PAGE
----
On Discovery

Despite all of our efforts, we acknowledge that the act of "discovery" can not be artificially created. It can be encouraged, as we did through this promotion, but there is no substitute for those serendipitous circumstances that introduce you to something you didn't know existed (but always needed).

These are the kind of events that took place for me this past weekend. While playing hide-and-go-seek at our public library with my 2-year-old, I happened to tuck behind a bookshelf and found myself face-to-face with "Dick and Jane and Vampires". Yes, it's a real book. Yes, it's as great as it sounds. And now our family has a new favorite book.

In that same spirit, I hope that iPhone and iPad owners will take time to click past the first page of iTunes and look past the Top app lists. There are a lot great educational apps just waiting to be discovered. I don't know if you'll find something as great as "Dick and Jane and Vampires and Calculus", but you will definitely find some fantastic apps that will soon be your families' new favorite.

1. For instructions on how to change how your device receives notifications from any app, please see this tutorial.

April 18, 2011

Catholics Come Home: A Cautionary Tale

Forgive me for I know not what I do.
And can I have a pony?
The Catholic Church has spent considerable marketing effort to lure lapsed Catholics back to church with its "Catholics Come Home" campaign. In it, they make an appeal to those who have been away to come back and rediscover how the Church can enrich their lives. Our family goes to church enough not to feel that this is message is directed at us per se, but we do have the occasional "attendance dry spells" that seem to happen when life gets in the way of securing our position in the after-life.

Giving Up Not Going To Church

In additional to the traditional "giving up soda" offering during the Lenten season, we decided to give up not going to mass. It started out good and we made it to Ash Wednesday. Ash Wednesday is a great way to break back into the Church going mode because its not a full mass. Plus the "dirt" on everyone's heads is enough to distract the kids enough to keep them in the pews for 45 minutes.

Depending on how Catholic you are, sometimes you can convince yourself that going to Ash Wednesday mass counts as Church for the week (since technically it is not a holy day of obligation). We are just unholy enough to subscribe to this justification so we missed the next Sunday. The following Sunday we had an out of town birthday party, which according to my Catholic school graduate wife, somehow trumps Church. I think it has something to do with serving your fellow man, but either way, no one complained.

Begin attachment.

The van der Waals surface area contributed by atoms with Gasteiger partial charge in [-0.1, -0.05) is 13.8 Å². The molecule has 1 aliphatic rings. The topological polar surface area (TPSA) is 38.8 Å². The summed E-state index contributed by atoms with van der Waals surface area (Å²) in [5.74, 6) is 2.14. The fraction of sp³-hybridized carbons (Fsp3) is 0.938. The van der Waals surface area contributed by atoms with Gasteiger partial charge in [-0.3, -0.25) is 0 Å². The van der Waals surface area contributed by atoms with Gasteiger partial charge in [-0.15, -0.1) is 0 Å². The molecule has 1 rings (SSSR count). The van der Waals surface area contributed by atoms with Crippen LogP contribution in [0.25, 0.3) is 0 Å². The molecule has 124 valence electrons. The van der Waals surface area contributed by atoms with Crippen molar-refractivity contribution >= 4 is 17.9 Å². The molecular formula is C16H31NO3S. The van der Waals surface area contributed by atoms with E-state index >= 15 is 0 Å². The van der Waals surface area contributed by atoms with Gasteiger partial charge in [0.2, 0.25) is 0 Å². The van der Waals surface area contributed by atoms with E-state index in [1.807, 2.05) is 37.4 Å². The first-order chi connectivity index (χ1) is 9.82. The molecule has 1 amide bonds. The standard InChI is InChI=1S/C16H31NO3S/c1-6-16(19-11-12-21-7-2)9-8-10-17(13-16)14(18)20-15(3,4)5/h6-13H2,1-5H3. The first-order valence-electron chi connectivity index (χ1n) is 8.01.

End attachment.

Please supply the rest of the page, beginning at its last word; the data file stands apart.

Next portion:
If You're Coming Home, Check the Liturgical Calendar

The combined guilt of years of Catholic school had finally burdened us enough that we resolved to go to mass this past Sunday. Per usual, we arrived about 5 minutes late to mass. Normally, this is actually a good thing, as we can sneak in the back and then are properly positioned to leave right after communion. This is an expert Catholic move that can only be perfected by years of practice. The trick is to wear your coat to communion. You can't go back in the pew to get'll get trapped. That's a classic mistake.

As we walked into Church the unusually large crowd gave me pause. When I looked down, I realized that we were in big trouble. It was Palm Sunday!

Growing up, Palm Sunday was the one chance a year to practice your basket weaving skills without ridicule. Since the mass usually runs twice as long due to the reading of the Passion, you have more than enough time to convert a handful of palms into all kinds of handy things. I usually make bracelets. My kids lack the dexterity (and patience) for the fine are of weaving, so when they see the palms they see one swords.

At Least We Got Great Seats

It was a packed house, which usually means standing in the back, however, my 5-year old was eager to point out the empty front row seats. Before I could say a word, she took off down the aisle, interrupting the homily, as we apologized and crept behind her.

Her enthusiasm in the front row was not based on religious fervor, it was driven by her disturbing new interest in pantomime. She likes to mirror all the movements the priest makes during mass. At certain times it can be highly inappropriate, but most of the time it's very cute.

The Danger of Being Reverent

Trying to atone for our tardiness, the disruption, and my daughter's pantomime of the Passion of the Christ, I bowed my head to offer up heartfelt prayers. After completing a few Hail Mary's and several pleas for more patience as a father, I had a good feeling that someone was watching over me.